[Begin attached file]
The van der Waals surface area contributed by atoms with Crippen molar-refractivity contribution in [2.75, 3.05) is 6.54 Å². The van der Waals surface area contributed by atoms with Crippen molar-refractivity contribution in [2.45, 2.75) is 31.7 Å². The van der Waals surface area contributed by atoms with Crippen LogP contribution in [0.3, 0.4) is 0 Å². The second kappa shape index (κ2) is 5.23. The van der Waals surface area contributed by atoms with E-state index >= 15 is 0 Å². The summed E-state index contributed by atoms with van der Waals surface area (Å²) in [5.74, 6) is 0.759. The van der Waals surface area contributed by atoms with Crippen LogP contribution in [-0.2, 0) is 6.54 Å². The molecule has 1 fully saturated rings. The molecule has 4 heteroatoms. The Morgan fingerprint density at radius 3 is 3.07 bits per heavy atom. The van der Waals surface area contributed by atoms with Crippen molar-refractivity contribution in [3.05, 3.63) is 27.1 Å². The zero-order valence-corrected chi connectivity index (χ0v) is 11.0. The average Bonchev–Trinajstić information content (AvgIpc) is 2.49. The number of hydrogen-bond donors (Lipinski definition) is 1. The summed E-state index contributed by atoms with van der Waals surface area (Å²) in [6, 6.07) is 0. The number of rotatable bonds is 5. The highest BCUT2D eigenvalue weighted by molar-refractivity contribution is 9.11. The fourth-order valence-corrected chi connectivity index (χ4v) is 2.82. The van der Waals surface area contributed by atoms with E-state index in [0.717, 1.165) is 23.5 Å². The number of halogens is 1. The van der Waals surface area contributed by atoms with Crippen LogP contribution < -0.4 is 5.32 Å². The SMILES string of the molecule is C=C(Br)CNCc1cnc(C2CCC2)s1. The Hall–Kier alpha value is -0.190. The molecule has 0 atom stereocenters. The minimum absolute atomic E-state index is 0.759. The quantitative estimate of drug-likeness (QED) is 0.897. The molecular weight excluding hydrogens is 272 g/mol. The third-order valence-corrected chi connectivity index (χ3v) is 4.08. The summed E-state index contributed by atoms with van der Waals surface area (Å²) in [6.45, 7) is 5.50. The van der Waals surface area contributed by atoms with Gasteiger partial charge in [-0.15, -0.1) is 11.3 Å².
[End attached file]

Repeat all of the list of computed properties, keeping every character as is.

The van der Waals surface area contributed by atoms with Crippen molar-refractivity contribution in [2.75, 3.05) is 6.54 Å². The van der Waals surface area contributed by atoms with Crippen molar-refractivity contribution in [2.45, 2.75) is 31.7 Å². The van der Waals surface area contributed by atoms with Crippen LogP contribution in [0.3, 0.4) is 0 Å². The second kappa shape index (κ2) is 5.23. The van der Waals surface area contributed by atoms with E-state index >= 15 is 0 Å². The summed E-state index contributed by atoms with van der Waals surface area (Å²) in [5.74, 6) is 0.759. The van der Waals surface area contributed by atoms with Crippen LogP contribution in [-0.2, 0) is 6.54 Å². The molecule has 1 fully saturated rings. The molecule has 4 heteroatoms. The Morgan fingerprint density at radius 3 is 3.07 bits per heavy atom. The van der Waals surface area contributed by atoms with Crippen molar-refractivity contribution in [3.05, 3.63) is 27.1 Å². The zero-order valence-corrected chi connectivity index (χ0v) is 11.0. The average Bonchev–Trinajstić information content (AvgIpc) is 2.49. The number of hydrogen-bond donors (Lipinski definition) is 1. The summed E-state index contributed by atoms with van der Waals surface area (Å²) in [6, 6.07) is 0. The number of rotatable bonds is 5. The highest BCUT2D eigenvalue weighted by molar-refractivity contribution is 9.11. The fourth-order valence-corrected chi connectivity index (χ4v) is 2.82. The van der Waals surface area contributed by atoms with E-state index in [0.717, 1.165) is 23.5 Å². The number of halogens is 1. The van der Waals surface area contributed by atoms with Crippen LogP contribution < -0.4 is 5.32 Å². The SMILES string of the molecule is C=C(Br)CNCc1cnc(C2CCC2)s1. The Hall–Kier alpha value is -0.190. The molecule has 0 atom stereocenters. The minimum absolute atomic E-state index is 0.759. The quantitative estimate of drug-likeness (QED) is 0.897. The molecular weight excluding hydrogens is 272 g/mol. The third-order valence-corrected chi connectivity index (χ3v) is 4.08. The summed E-state index contributed by atoms with van der Waals surface area (Å²) in [6.45, 7) is 5.50. The van der Waals surface area contributed by atoms with Gasteiger partial charge in [-0.15, -0.1) is 11.3 Å².